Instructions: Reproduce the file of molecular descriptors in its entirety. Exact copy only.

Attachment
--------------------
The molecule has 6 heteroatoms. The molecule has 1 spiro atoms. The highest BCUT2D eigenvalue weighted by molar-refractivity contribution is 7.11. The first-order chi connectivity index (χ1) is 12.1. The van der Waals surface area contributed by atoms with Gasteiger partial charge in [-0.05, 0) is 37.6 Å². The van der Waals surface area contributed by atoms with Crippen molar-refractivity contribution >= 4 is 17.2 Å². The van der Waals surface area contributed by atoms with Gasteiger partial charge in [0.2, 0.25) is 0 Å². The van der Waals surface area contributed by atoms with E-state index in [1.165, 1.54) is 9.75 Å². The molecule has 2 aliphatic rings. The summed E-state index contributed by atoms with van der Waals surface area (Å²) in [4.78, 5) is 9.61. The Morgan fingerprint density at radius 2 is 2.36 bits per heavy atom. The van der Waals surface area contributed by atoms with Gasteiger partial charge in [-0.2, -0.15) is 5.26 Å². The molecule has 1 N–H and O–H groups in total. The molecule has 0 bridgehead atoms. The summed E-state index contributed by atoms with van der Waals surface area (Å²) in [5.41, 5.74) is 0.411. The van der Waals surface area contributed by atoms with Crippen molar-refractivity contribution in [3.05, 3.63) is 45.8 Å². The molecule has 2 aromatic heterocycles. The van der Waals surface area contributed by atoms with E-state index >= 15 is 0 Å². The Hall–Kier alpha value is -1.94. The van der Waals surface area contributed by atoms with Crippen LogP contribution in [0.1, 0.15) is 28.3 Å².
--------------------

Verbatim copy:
The molecule has 6 heteroatoms. The molecule has 1 spiro atoms. The highest BCUT2D eigenvalue weighted by molar-refractivity contribution is 7.11. The first-order chi connectivity index (χ1) is 12.1. The van der Waals surface area contributed by atoms with Gasteiger partial charge in [-0.05, 0) is 37.6 Å². The van der Waals surface area contributed by atoms with Crippen molar-refractivity contribution >= 4 is 17.2 Å². The van der Waals surface area contributed by atoms with Gasteiger partial charge in [0.2, 0.25) is 0 Å². The van der Waals surface area contributed by atoms with E-state index in [1.165, 1.54) is 9.75 Å². The molecule has 2 aliphatic rings. The summed E-state index contributed by atoms with van der Waals surface area (Å²) in [4.78, 5) is 9.61. The Morgan fingerprint density at radius 2 is 2.36 bits per heavy atom. The van der Waals surface area contributed by atoms with Gasteiger partial charge in [-0.2, -0.15) is 5.26 Å². The molecule has 1 N–H and O–H groups in total. The molecule has 0 bridgehead atoms. The summed E-state index contributed by atoms with van der Waals surface area (Å²) in [5.41, 5.74) is 0.411. The van der Waals surface area contributed by atoms with Crippen molar-refractivity contribution in [3.05, 3.63) is 45.8 Å². The molecule has 2 aromatic heterocycles. The van der Waals surface area contributed by atoms with E-state index >= 15 is 0 Å². The Hall–Kier alpha value is -1.94. The van der Waals surface area contributed by atoms with Crippen LogP contribution in [0.1, 0.15) is 28.3 Å².